Analysis Of The American Dream In Death Of A Salesman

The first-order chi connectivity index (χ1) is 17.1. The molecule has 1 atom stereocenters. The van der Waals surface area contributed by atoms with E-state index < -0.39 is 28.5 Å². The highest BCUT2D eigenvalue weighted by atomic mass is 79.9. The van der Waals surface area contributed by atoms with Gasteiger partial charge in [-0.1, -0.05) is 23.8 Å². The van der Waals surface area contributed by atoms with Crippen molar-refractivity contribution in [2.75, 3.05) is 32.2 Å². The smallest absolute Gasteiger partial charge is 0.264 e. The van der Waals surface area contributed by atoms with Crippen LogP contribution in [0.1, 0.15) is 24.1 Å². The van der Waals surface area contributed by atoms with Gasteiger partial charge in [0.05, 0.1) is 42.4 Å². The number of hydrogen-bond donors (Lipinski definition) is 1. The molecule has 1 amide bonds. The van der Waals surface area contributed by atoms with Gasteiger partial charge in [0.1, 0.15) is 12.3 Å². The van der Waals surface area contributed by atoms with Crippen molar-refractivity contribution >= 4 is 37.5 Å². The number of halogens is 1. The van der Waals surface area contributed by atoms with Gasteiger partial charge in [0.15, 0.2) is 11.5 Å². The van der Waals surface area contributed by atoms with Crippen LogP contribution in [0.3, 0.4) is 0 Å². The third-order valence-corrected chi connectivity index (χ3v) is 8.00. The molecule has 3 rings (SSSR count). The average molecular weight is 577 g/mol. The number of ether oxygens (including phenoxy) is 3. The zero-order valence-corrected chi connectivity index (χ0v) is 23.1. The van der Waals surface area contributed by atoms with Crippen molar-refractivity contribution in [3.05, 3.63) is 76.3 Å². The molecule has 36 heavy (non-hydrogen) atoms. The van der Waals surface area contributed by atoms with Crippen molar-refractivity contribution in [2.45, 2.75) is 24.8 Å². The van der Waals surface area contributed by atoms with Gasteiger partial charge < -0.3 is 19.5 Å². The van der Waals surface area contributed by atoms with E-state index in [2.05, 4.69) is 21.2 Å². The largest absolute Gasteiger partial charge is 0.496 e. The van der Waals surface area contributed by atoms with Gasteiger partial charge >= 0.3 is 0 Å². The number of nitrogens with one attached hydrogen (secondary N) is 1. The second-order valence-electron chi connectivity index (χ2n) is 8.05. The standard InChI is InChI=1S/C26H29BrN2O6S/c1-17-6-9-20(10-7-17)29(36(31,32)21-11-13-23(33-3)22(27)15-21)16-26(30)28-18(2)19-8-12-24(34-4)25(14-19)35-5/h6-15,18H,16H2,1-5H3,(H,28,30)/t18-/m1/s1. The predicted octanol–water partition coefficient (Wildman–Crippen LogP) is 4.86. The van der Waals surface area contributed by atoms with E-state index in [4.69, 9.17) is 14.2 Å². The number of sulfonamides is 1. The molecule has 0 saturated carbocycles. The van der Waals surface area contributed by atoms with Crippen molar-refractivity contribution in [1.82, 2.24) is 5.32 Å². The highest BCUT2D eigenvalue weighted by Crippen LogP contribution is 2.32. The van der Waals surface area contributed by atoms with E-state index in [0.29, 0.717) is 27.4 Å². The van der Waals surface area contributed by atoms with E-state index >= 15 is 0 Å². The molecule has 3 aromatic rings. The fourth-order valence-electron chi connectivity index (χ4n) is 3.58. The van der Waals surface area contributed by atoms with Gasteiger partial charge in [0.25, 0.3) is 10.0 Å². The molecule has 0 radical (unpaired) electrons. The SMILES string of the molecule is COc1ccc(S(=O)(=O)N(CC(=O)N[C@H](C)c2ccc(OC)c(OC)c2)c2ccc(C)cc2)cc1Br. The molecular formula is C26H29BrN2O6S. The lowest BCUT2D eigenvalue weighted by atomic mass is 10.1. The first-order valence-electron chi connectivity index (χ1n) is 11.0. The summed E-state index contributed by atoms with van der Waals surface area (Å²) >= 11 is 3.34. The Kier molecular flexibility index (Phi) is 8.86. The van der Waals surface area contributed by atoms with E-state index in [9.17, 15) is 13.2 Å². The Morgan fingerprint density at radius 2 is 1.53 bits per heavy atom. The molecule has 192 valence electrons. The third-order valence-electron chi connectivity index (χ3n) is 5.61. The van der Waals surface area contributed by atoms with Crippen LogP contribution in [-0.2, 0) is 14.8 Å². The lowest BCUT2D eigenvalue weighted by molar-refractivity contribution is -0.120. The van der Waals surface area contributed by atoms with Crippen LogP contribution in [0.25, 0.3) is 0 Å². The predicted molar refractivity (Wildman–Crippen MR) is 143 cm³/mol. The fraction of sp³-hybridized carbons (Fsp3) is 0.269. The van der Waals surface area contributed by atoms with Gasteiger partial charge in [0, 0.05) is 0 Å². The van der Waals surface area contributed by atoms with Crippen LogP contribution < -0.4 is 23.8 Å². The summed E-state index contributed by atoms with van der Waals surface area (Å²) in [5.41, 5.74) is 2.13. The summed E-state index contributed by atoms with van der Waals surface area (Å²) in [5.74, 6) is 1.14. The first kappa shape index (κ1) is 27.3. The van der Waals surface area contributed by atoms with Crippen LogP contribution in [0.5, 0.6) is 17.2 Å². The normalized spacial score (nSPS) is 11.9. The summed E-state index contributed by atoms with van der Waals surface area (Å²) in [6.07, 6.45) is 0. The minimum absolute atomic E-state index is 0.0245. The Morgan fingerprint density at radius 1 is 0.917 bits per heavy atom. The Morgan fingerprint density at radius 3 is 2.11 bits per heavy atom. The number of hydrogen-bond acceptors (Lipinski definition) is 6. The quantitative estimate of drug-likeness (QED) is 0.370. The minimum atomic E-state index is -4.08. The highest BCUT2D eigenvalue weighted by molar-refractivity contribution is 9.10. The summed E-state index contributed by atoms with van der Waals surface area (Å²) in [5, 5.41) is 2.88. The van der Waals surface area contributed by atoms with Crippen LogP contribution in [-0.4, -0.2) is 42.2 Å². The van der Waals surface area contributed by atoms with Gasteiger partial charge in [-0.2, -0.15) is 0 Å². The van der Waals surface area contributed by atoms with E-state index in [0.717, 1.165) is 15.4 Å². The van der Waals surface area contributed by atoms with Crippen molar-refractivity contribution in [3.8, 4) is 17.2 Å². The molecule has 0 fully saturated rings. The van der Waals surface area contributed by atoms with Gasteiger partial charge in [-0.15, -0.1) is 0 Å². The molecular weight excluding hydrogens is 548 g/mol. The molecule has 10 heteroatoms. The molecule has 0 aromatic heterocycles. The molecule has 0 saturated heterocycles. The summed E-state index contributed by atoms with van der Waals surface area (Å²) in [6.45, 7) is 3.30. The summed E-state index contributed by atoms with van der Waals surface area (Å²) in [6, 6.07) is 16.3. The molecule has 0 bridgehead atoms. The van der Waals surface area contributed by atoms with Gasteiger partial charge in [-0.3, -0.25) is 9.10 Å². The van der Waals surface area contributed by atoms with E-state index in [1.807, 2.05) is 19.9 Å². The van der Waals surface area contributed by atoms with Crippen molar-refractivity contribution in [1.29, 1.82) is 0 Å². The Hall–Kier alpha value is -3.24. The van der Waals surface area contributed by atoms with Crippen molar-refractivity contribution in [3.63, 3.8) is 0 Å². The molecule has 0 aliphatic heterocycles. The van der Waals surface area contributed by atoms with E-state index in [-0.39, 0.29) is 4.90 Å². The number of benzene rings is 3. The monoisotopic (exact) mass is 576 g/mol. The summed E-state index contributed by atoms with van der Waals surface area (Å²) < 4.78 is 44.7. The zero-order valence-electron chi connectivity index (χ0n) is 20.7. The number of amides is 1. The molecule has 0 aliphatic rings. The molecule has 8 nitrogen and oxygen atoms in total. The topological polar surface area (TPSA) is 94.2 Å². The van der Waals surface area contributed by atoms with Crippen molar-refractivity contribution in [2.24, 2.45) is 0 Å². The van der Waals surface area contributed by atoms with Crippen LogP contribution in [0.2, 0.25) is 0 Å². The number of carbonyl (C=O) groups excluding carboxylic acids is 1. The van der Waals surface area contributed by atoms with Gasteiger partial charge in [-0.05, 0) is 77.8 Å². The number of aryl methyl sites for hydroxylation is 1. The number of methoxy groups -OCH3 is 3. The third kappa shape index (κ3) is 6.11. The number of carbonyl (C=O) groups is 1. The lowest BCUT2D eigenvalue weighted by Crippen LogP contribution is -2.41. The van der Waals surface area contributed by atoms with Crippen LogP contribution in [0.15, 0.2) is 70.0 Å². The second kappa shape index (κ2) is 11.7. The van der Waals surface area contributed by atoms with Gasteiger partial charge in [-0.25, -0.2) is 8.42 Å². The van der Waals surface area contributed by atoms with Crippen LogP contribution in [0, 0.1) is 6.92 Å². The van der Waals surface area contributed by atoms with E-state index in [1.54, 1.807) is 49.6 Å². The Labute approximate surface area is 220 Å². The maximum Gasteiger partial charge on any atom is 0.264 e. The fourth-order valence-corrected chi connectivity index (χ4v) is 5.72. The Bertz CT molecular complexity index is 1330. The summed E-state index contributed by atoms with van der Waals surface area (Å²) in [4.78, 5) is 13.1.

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Death of Salesman is a story about an extremely hard working man, named Willy, and his family who are struggling in fulfilling their dreams. In Death of a Salesman, Willy has many conflicting feelings with his jobless son Biff. Throughout the story, Willy believes that success will come to him if he works the hardest he can and by being famous in the spectrum of business and jobs. Biff on the other hand realizes that this is not the way success is achieved and is more angered by his father’s delusions towards this idea. In the end of the book, Willy starts to realize that Biff might be correct after all after Willy was fired from his job and decides to commit suicide as a result to get insurance money for Biff to start a business. Willy’s unshakeable pride in this belief, also called “The American Dream”, ultimately led to his demise and most importantly his death. In Death of a Salesman, Arthur Miller uses an illusional tone, repetition, and idiomatic phrases to exemplify the idea that having excessive pride in a certain belief is going to ultimately lead to a person’s demise. Arthur Miller uses an illusive tone throughout the story when Willy is discussing the “success” he had in his past. Although this tone makes it seem like Willy is being treated unjustly because of his previous successes that is not necessarily true. The quote, “...-in 1928 I had a big year. I averaged a hundred and seventy dollars a week in commissions (Miller 82)”, shows how Willy’s belief that he has worked and accomplished too much to be fired by Howard. The statement Willy makes is actually false. In reality he was never this successful and in return shows that he is not that much worth to the firm. This creates an illusive tone because it shows a deceptive memory that was untrue and makes it seem like Willy is being unfairly treated, but in reality is just showing that Willy has too much pride in himself to the point that he remembers things that are untrue, thus alluding back to the purpose that having too much pride in a belief is going to ultimately lead to their demise. Another way Miller shows Willy’s excessive pride is when Willy tries to emphasize the wonder of America by saying, “...and that’s the wonder, the wonder of
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